Ryan Lee, a junior communication studies major at California Baptist University, is well known on campus for his acting and comedy career.
Lee began his career as an actor at the age of five by complete accident. Lee’s family went to Los Angeles to sign on their older sibling and Lee was signed on as well.
He began doing short commercials like Clorox, Progressive, and Cold Stone Creamery,Disney Channel sitcom “I Didn’t Do It”, the Nickelodeon sitcom “Wendell and Vinnie”, and the TNT Drama “Hawthorne” with Jada Pinkett Smith.
While Lee’s parents expected him to play sports growing up, he preferred acting, dancing and singing. His parents enrolled him in community theater to help him gain experience .
After discovering his love for comedy, Lee started doing stand-up at Second City, which is a well-known theater in Los Angeles that focuses on comedy entertainment.
“I discovered my love for musical comedy. I felt like that was the place I thrived the most, which was through music,” Lee said.
Lee began his journey at CBU in 2017. He had plans to go to a school for comedy but it was too far from his home. To his surprise, CBU was the only school on the West Coast to be offering a comedy major the same year he was applying for colleges.
“That was a huge nod from God-—the one school I first went to and remember is the only school that offers what I want. God was telling me to come to CBU,” Lee said.
Koli Marks, senior theater performance major, said he met Lee in the theater department when he was a freshman and the two had a close bond.
“Ryan has many talents but my personal favorite is his dancing skills. We once learned an entire dance to ‘Thank U, Next’ by Ariana Grande that we never actually performed for anyone,” Marks said. “He also knows all of the choreography for Zac Efron’s ‘Bet On It’ number in ‘High School Musical 2’,” Marks said.
Marks said he knows Lee will succeed in acting and comedy because of his investment, hard work and dedication.
Mark Hopper, sophomore vocal performance major, knows Lee from various theatrical productions they have been in together at CBU.
“I first met Ryan during ‘Barnum’ and we built a close friendship throughout the show. Ryan inspires me all the time with his incredible work ethic and talent. Ryan is always working on a new project and it’s extremely impressive,” Hopper said.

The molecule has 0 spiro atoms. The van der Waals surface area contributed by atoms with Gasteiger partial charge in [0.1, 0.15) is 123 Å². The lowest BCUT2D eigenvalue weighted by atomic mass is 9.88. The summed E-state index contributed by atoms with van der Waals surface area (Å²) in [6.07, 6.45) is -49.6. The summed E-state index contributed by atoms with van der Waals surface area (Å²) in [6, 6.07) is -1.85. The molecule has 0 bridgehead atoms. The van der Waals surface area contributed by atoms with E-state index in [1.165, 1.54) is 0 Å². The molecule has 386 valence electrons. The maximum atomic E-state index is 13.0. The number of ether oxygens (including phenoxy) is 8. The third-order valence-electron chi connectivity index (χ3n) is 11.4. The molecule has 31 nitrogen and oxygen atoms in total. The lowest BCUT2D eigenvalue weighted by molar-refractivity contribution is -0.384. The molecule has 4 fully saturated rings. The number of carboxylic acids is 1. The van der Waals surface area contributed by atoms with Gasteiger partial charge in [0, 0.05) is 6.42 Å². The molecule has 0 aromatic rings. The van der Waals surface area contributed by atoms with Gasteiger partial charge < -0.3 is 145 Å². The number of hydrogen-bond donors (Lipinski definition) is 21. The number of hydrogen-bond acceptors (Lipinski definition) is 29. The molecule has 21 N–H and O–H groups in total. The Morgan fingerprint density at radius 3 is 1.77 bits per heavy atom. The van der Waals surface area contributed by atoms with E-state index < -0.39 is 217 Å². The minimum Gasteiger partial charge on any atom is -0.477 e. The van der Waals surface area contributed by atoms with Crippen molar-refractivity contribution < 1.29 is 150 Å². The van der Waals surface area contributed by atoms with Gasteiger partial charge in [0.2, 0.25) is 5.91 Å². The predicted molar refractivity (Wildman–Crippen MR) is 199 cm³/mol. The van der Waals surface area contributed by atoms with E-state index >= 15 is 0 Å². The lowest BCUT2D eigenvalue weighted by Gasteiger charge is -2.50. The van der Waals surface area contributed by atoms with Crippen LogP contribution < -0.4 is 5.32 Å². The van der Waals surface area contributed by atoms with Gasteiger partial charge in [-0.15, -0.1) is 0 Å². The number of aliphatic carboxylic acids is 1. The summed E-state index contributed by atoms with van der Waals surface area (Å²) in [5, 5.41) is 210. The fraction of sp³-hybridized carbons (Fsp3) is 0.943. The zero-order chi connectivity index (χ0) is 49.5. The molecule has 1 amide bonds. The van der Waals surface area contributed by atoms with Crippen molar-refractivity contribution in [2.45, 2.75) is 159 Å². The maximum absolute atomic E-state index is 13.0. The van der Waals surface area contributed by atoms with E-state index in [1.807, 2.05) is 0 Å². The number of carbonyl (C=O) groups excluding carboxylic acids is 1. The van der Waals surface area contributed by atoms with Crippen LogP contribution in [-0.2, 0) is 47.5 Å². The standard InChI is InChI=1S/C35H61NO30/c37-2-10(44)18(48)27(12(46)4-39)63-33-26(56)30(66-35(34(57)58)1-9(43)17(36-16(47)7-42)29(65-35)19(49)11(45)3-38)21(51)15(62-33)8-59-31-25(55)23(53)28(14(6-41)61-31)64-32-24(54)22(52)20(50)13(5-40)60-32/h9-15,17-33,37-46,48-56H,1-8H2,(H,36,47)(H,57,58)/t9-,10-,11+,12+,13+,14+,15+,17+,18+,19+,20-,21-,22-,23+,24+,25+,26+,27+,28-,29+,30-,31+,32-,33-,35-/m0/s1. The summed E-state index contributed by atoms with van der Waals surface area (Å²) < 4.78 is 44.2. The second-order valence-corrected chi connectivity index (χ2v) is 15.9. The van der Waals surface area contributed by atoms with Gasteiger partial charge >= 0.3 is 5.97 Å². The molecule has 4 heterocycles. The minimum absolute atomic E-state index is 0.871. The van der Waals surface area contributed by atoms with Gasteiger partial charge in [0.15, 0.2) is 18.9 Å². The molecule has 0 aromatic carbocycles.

Hopper agrees that Lee is a talented actor and comedian but he also said Lee has a passion for screenwriting.
“Ryan is one of the best screenwriters I know, and even created and starred in his own web-series called ‘Pal Point,’” Hopper said.
John Pate, assistant professor of communications studies and department chair of communication arts, said Lee was one of the first declared comedic arts majors and that he has known Lee for more than three years.
Pate said he admires his passion for theatrical and comedic arts.
“Ryan knows the direction that he wants to go and he does what he knows will get him there,” Pate said.
Pate also said that Lee’s drive to succeed will help him with his ambitious goals.
“Ryan inspires me as a student because he takes the initiative to find things on his own and be a self starter. Students usually find themselves and take advice from other students while in school to look for professional jobs later in life, but Ryan is doing that now while he is still in school,” Pate said.
Lee performs on a regular basis weekly doing comedy, stand-up, plays, musicals and other performances. Lee is currently rehearsing for both of the upcoming productions at CBU, “Babette’s Feast,” which will open Feb. 14, and “Beauty and the Beast,” which will open in late March.
Lee said he hopes to inspire other students to chase their dreams and always be themselves.
“Be unapologetically yourself through all of it. The industry can be very daunting, walk into any audition or comedy club and rather than saying ‘what do I need to do for you to choose me?’ say ‘this is me, take it or leave it,’” Lee said.